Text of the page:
From the President
As always, this issue of Hofstra Horizons presents thought-provoking works of scholarship by our faculty that represent the range of disciplines studied at Hofstra University. These works bring current issues to life, link scholarly pursuits to our everyday concerns, and allow us to see how art and literature connect to our society and history.
Dr. Kimberly Gilbert's piece, "Reflections on the Autism Spectrum," illustrates in a personal way the struggle of families affected by autism, and explains how the Psychological Evaluation Research and Counseling Clinic at the Joan and Arnold Saltzman Community Services Center assists such families. Dr. Gregory Kershner looks at how Victorian bourgeois sensibility collides with eroticism in Bram Stoker's Dracula. Dr. Jenny Roberts, an assistant professor in the Speech-Language-Hearing Sciences Department, considers how the growing number of children adopted internationally may be at risk for language delays, while Law School Professor Janet Dolgin asks what it means to be a person in an essay titled "What's an Embryo?: The Debate About Human Embryonic Stem Cells."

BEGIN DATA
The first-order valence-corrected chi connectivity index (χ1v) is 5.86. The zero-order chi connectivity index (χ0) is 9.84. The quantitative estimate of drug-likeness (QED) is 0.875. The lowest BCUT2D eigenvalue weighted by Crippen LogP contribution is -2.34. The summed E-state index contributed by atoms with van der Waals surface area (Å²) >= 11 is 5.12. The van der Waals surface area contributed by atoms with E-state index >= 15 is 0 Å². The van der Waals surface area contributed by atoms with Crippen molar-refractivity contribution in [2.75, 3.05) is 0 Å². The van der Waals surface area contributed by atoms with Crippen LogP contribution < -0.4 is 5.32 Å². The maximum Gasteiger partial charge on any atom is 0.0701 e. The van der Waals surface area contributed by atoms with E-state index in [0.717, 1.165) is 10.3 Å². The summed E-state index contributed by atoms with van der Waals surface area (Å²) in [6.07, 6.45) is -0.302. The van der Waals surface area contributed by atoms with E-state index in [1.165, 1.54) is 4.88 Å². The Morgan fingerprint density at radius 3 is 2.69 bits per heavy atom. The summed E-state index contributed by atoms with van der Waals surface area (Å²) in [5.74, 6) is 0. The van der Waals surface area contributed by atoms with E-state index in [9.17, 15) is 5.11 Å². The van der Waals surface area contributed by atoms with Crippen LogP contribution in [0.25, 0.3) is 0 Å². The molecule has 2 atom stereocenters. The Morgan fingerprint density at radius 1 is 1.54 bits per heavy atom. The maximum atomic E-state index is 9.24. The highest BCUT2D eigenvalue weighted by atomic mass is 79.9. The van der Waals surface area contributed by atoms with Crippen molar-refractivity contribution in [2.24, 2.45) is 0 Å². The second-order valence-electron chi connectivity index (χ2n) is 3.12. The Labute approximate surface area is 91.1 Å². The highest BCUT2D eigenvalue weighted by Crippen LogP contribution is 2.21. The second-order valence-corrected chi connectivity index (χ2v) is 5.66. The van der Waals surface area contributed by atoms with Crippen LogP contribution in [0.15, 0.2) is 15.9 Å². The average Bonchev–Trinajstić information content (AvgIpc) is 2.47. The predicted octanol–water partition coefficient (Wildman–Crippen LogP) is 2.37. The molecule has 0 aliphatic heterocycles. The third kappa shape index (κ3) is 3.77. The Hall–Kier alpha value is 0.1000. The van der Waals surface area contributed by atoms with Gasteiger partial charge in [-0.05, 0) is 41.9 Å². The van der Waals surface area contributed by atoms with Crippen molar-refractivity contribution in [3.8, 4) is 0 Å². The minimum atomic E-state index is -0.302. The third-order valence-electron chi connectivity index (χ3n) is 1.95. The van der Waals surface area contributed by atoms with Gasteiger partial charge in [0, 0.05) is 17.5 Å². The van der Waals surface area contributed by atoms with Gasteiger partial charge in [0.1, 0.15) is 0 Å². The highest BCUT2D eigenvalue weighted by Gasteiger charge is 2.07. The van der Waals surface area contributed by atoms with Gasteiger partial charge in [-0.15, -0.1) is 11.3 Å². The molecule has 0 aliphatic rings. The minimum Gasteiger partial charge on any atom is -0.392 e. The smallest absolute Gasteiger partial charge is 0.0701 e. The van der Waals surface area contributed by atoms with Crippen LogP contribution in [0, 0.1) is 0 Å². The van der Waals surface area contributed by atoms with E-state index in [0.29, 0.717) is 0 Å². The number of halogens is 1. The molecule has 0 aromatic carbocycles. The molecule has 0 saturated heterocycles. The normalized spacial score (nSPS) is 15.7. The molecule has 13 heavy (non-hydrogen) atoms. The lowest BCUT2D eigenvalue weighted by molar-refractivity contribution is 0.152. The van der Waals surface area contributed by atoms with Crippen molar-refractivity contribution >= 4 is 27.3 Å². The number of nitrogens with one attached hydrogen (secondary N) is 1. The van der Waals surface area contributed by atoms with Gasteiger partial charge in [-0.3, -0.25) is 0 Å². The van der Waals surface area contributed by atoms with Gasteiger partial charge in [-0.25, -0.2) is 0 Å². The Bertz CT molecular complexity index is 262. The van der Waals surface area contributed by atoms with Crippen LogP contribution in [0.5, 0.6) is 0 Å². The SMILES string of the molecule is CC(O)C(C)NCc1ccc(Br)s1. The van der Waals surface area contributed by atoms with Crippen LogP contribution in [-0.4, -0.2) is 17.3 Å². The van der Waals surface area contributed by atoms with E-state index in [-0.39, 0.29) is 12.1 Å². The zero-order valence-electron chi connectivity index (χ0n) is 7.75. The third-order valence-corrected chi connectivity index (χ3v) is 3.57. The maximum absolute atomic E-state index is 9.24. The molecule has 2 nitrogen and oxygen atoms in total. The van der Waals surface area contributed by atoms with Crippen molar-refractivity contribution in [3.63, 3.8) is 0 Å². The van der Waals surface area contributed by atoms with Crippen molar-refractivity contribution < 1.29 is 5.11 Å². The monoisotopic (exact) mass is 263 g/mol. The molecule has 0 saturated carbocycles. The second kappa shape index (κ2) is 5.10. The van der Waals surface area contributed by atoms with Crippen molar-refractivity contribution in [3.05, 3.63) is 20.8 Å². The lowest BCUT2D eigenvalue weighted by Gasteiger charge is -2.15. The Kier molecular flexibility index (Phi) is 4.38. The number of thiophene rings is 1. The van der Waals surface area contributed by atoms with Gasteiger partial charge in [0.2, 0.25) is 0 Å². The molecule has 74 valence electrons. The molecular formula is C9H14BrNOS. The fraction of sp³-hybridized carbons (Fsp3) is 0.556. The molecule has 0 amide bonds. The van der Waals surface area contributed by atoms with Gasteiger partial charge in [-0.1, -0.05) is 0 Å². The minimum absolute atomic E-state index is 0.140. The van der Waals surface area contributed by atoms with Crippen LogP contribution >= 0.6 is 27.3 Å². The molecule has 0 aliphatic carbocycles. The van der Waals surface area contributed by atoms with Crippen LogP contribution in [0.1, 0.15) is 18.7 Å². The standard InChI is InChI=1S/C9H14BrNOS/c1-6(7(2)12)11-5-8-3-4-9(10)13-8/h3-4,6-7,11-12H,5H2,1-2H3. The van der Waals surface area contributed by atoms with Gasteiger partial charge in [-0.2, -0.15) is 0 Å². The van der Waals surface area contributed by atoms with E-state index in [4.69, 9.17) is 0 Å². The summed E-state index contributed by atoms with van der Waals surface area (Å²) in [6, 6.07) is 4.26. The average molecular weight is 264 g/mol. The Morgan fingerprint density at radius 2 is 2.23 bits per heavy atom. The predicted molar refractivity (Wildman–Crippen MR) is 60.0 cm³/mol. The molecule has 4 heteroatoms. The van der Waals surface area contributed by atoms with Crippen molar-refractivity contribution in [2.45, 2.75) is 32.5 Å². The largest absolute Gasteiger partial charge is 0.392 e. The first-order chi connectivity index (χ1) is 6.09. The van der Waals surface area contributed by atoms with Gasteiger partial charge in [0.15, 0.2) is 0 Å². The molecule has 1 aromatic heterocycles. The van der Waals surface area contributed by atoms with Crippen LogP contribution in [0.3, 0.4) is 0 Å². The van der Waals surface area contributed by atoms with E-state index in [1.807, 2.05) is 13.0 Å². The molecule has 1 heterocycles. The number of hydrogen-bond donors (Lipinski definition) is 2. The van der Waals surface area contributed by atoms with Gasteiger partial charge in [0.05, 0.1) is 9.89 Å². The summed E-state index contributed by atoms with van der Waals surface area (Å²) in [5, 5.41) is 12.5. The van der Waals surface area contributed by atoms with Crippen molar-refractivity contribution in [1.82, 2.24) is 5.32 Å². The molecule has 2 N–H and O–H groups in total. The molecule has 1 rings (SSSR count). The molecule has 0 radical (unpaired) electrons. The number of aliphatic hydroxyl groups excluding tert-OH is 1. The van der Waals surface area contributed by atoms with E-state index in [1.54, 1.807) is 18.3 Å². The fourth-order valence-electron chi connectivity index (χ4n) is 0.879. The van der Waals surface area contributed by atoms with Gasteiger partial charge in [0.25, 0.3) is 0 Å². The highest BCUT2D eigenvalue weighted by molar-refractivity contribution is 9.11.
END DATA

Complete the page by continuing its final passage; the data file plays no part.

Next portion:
The best scholarship investigates the past, examines the present and illuminates the future. These timely examples of faculty work allow us to glimpse the issues they study, and in turn, to better understand the issues of the day.
Our faculty are at the heart of Hofstra University, and their relationships with our students and our community are paramount to our success as a leading institution of higher education. I thank these four scholars for their contributions to Hofstra Horizons, and hope you gain insight from their work.